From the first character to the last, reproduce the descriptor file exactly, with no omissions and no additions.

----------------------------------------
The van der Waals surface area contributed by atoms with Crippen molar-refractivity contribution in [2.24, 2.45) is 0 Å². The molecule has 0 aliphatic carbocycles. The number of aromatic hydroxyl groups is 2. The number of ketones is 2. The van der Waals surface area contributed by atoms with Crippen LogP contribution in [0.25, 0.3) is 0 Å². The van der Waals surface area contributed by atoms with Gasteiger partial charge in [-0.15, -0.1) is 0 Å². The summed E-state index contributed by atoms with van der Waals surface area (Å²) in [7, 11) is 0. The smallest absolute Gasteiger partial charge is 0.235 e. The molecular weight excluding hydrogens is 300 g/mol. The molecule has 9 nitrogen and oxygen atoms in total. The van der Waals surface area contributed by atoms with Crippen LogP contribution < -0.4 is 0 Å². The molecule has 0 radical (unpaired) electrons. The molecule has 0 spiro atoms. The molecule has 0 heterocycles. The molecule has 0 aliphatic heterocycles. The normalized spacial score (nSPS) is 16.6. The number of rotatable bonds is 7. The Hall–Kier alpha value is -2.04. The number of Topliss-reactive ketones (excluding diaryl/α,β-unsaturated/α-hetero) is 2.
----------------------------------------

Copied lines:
The van der Waals surface area contributed by atoms with Crippen molar-refractivity contribution in [2.24, 2.45) is 0 Å². The molecule has 0 aliphatic carbocycles. The number of aromatic hydroxyl groups is 2. The number of ketones is 2. The van der Waals surface area contributed by atoms with Crippen LogP contribution in [0.25, 0.3) is 0 Å². The van der Waals surface area contributed by atoms with Gasteiger partial charge in [-0.15, -0.1) is 0 Å². The summed E-state index contributed by atoms with van der Waals surface area (Å²) in [7, 11) is 0. The smallest absolute Gasteiger partial charge is 0.235 e. The molecular weight excluding hydrogens is 300 g/mol. The molecule has 9 nitrogen and oxygen atoms in total. The van der Waals surface area contributed by atoms with Crippen LogP contribution < -0.4 is 0 Å². The molecule has 0 radical (unpaired) electrons. The molecule has 0 spiro atoms. The molecule has 0 heterocycles. The molecule has 0 aliphatic heterocycles. The normalized spacial score (nSPS) is 16.6. The number of rotatable bonds is 7. The Hall–Kier alpha value is -2.04. The number of Topliss-reactive ketones (excluding diaryl/α,β-unsaturated/α-hetero) is 2.